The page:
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I have often heard and read the advice of sitting in the first rows of the lecture hall to learn more efficiently. Is there any research/study that looked at the effect of sitting in first rows of the lecture hall on the learning efficiency?

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    Interesting question. I guess it would be hard to study, since there is also a bit of a correlation between sitting in the front row and actually wanting to learn. – Tobias Kildetoft May 20 '15 at 6:57
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    Considering the huge number of possible combinations of various factors, such as disciplines, subjects, lecturer's styles, student's preferences and individual traits, I would be very surprised, if such studies, even if exist, be considered generalizable enough to be useful. – Aleksandr Blekh May 20 '15 at 9:13
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    It doesn't matter. Even if you start sitting in the front row, you will still learn only at the rate corresponding to wherever you were sitting before. – Atsby May 20 '15 at 9:47
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    I think the only relevant mechanism is that the professor can see you unhindered, so you will be noticed if you are visibly distracted, and thus have to (pretend to) pay attention. If that would work for you, depends very much on your situation. – Davidmh May 20 '15 at 10:12
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    That depends on the lecture hall (sometimes you see even better if you are not in the front row), you, the people sitting around you, the lecturer, the type of lecture, near- or farsightedness,... wow. I could go on endless. – skymningen May 20 '15 at 11:11
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This article(The Effect of Seat Location on Exam Grades and Student Perceptions in an Introductory Biology Class By Steven Kalinowski and Mark L. Taper) examined the seat location during lectures and its effects on exams. It details the results of some prior studies and their own.

They assigned seating in the following way;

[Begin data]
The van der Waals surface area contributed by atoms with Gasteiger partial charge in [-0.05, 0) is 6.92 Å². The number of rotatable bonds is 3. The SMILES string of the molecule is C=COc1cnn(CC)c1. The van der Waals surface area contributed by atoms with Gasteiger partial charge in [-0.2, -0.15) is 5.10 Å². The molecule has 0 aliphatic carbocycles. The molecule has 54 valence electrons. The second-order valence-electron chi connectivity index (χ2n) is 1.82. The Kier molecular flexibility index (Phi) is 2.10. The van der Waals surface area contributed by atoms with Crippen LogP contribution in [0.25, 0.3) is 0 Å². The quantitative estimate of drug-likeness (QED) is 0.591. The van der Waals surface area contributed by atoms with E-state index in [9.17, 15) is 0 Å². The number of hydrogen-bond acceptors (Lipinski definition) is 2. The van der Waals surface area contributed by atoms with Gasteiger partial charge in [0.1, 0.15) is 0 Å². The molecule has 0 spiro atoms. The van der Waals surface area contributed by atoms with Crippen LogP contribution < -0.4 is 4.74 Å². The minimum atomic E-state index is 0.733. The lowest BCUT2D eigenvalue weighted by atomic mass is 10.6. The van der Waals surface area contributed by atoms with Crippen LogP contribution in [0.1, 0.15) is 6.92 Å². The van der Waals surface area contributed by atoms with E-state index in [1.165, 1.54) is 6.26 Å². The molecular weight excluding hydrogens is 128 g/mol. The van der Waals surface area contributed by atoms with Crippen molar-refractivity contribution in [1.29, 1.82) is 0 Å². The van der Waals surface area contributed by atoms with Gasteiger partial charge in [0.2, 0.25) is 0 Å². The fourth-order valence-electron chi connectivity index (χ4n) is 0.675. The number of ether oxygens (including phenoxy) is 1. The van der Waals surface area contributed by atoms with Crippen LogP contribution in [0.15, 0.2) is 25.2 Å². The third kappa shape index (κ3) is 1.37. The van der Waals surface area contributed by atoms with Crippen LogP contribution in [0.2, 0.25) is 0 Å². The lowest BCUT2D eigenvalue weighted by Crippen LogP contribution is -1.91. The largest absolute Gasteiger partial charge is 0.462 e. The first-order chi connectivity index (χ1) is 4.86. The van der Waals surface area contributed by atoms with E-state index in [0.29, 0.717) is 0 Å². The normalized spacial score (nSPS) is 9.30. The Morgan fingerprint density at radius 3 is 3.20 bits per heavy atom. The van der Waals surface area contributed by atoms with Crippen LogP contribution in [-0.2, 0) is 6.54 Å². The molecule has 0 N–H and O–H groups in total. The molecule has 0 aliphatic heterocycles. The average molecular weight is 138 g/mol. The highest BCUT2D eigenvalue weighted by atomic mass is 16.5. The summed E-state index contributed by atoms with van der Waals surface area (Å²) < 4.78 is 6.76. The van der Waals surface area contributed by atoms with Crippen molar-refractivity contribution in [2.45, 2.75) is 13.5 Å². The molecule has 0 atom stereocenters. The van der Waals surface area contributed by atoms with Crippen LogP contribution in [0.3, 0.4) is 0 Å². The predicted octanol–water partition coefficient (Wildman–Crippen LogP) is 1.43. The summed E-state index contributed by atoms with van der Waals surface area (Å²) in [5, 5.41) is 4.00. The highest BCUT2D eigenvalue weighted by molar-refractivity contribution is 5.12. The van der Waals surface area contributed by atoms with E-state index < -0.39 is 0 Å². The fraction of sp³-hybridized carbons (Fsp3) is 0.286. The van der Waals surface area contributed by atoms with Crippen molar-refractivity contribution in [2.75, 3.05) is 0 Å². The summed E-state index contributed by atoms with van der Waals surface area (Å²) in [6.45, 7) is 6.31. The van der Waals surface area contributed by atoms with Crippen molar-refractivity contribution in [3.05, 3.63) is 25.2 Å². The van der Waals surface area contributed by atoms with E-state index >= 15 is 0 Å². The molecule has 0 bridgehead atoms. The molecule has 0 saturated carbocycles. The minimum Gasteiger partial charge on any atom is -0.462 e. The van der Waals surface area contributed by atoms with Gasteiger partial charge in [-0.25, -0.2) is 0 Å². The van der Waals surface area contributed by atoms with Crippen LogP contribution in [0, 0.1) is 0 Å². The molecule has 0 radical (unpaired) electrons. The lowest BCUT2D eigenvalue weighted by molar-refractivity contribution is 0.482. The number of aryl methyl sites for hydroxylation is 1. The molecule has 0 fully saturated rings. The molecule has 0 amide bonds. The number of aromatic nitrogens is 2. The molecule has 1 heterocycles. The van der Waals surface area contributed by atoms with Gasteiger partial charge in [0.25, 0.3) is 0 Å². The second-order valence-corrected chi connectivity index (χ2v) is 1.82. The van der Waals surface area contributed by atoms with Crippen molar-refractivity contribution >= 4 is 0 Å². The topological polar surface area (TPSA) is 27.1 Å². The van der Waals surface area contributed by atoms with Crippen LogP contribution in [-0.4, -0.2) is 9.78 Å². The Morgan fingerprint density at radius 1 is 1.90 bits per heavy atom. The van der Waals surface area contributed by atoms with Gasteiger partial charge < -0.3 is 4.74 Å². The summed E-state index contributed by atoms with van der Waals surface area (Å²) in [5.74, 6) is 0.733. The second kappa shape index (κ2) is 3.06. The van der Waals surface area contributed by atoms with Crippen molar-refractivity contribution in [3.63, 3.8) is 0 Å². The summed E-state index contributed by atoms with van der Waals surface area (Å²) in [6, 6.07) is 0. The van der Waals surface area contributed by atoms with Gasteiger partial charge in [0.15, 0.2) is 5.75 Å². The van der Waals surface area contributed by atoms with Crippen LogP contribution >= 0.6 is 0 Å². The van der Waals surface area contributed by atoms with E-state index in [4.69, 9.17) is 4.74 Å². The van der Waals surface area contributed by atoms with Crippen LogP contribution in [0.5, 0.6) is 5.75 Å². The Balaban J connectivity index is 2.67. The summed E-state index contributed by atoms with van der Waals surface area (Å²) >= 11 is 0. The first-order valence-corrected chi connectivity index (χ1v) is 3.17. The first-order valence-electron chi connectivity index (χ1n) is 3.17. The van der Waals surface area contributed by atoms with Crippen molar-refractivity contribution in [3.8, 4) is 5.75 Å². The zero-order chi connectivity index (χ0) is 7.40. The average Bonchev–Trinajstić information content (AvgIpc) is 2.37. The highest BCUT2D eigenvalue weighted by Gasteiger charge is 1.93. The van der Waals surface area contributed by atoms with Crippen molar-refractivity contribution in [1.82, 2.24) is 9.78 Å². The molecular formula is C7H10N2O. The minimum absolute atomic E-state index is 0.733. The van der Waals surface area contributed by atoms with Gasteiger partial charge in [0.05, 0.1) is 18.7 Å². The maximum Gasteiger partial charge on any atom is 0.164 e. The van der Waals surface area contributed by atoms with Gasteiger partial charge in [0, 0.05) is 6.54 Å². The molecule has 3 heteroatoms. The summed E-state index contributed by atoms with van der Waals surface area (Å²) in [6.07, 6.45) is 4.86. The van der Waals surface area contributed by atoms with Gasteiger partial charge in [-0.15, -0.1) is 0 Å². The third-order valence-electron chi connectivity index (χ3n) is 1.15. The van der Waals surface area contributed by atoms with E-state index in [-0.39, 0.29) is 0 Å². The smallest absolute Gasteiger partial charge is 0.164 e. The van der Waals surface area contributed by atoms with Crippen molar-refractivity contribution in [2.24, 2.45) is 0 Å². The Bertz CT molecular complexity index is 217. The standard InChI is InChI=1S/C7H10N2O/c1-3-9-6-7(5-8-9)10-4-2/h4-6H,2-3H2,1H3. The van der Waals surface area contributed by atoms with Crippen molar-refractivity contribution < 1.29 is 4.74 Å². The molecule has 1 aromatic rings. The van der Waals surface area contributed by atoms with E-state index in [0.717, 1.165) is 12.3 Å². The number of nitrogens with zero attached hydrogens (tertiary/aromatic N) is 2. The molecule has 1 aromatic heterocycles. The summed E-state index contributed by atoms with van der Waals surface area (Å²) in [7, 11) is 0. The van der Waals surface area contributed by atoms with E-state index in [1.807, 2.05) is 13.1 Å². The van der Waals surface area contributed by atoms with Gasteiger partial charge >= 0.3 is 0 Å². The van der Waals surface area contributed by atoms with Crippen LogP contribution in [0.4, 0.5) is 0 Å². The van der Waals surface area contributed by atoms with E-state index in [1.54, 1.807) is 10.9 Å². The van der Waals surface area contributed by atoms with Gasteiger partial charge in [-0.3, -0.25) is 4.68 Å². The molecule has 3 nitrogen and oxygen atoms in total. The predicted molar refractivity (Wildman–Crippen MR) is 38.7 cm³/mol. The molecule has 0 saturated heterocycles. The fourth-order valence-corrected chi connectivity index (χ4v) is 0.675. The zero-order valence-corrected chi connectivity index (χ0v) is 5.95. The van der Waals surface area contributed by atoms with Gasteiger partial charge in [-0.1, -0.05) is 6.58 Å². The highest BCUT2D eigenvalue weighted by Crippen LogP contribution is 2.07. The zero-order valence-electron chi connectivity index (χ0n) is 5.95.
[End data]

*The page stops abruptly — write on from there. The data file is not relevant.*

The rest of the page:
On the first day of class, we randomly divided students into groups of three, and assigned each group to a row. Two groups were assigned per row—except for the front row, which we left empty (because we believed some students might be uncomfortable sitting in the very front). We did not tell the class that we were studying the effect of seat location on their learning

They used exam scores to measure student learning during lectures. Five exams were given to the class: four midterms and a final.

Their main finding was that there was no effect of seat location on exam scores in the class.

They report that they obtained two noteworthy results.

First, we found no evidence that grades or student attitudes were affected by seat location ...

Our second noteworthy result was that students who chose to sit in the front of the lecture hall on the first class had significantly higher GPAs than students in the back (P = 0.009, R2 = 0.18) (Figure 2). The slope of the regression line was –0.10, indicating that, on average, GPAs decreased by 0.1 point (on a 4-point scale) per row. This represents a substantial difference in GPA between students in the front and back (the regression line dropped from 3.9 in the front of the lecture hall to 2.7 in the back).

  • The statistical work of the article is sloppy. For example, in the regression, they have two leverage points (one at the front and another at the back) that dominate the effect. – Davidmh May 20 '15 at 15:47

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